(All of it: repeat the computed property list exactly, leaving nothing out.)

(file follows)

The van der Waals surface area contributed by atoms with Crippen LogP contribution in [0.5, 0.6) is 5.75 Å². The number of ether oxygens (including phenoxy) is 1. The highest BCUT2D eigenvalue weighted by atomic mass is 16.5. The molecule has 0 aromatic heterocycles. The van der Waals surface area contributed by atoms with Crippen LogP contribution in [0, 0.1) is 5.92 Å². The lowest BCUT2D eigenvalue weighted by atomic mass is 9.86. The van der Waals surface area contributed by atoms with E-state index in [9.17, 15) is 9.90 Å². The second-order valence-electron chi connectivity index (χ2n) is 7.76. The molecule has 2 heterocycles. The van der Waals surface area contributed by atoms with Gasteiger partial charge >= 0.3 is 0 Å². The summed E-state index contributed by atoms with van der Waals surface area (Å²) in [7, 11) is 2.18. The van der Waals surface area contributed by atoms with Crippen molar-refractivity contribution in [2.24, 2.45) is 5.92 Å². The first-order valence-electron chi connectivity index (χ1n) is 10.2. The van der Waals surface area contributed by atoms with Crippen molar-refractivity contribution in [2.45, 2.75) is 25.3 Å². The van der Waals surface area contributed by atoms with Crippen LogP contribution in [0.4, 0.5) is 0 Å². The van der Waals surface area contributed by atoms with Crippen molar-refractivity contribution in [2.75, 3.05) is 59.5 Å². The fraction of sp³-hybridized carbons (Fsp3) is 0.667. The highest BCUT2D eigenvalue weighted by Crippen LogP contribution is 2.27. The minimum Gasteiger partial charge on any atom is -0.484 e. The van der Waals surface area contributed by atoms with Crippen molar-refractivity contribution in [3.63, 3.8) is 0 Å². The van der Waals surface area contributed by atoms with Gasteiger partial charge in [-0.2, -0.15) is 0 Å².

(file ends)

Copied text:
The van der Waals surface area contributed by atoms with Crippen LogP contribution in [0.5, 0.6) is 5.75 Å². The number of ether oxygens (including phenoxy) is 1. The highest BCUT2D eigenvalue weighted by atomic mass is 16.5. The molecule has 0 aromatic heterocycles. The van der Waals surface area contributed by atoms with Crippen LogP contribution in [0, 0.1) is 5.92 Å². The lowest BCUT2D eigenvalue weighted by atomic mass is 9.86. The van der Waals surface area contributed by atoms with E-state index in [9.17, 15) is 9.90 Å². The second-order valence-electron chi connectivity index (χ2n) is 7.76. The molecule has 2 heterocycles. The van der Waals surface area contributed by atoms with Gasteiger partial charge >= 0.3 is 0 Å². The summed E-state index contributed by atoms with van der Waals surface area (Å²) in [7, 11) is 2.18. The van der Waals surface area contributed by atoms with Crippen molar-refractivity contribution in [2.24, 2.45) is 5.92 Å². The first-order valence-electron chi connectivity index (χ1n) is 10.2. The van der Waals surface area contributed by atoms with Crippen molar-refractivity contribution in [2.45, 2.75) is 25.3 Å². The van der Waals surface area contributed by atoms with Crippen LogP contribution in [0.4, 0.5) is 0 Å². The van der Waals surface area contributed by atoms with Crippen molar-refractivity contribution in [2.75, 3.05) is 59.5 Å². The fraction of sp³-hybridized carbons (Fsp3) is 0.667. The highest BCUT2D eigenvalue weighted by Crippen LogP contribution is 2.27. The minimum Gasteiger partial charge on any atom is -0.484 e. The van der Waals surface area contributed by atoms with Crippen molar-refractivity contribution in [3.63, 3.8) is 0 Å². The van der Waals surface area contributed by atoms with Gasteiger partial charge in [-0.2, -0.15) is 0 Å².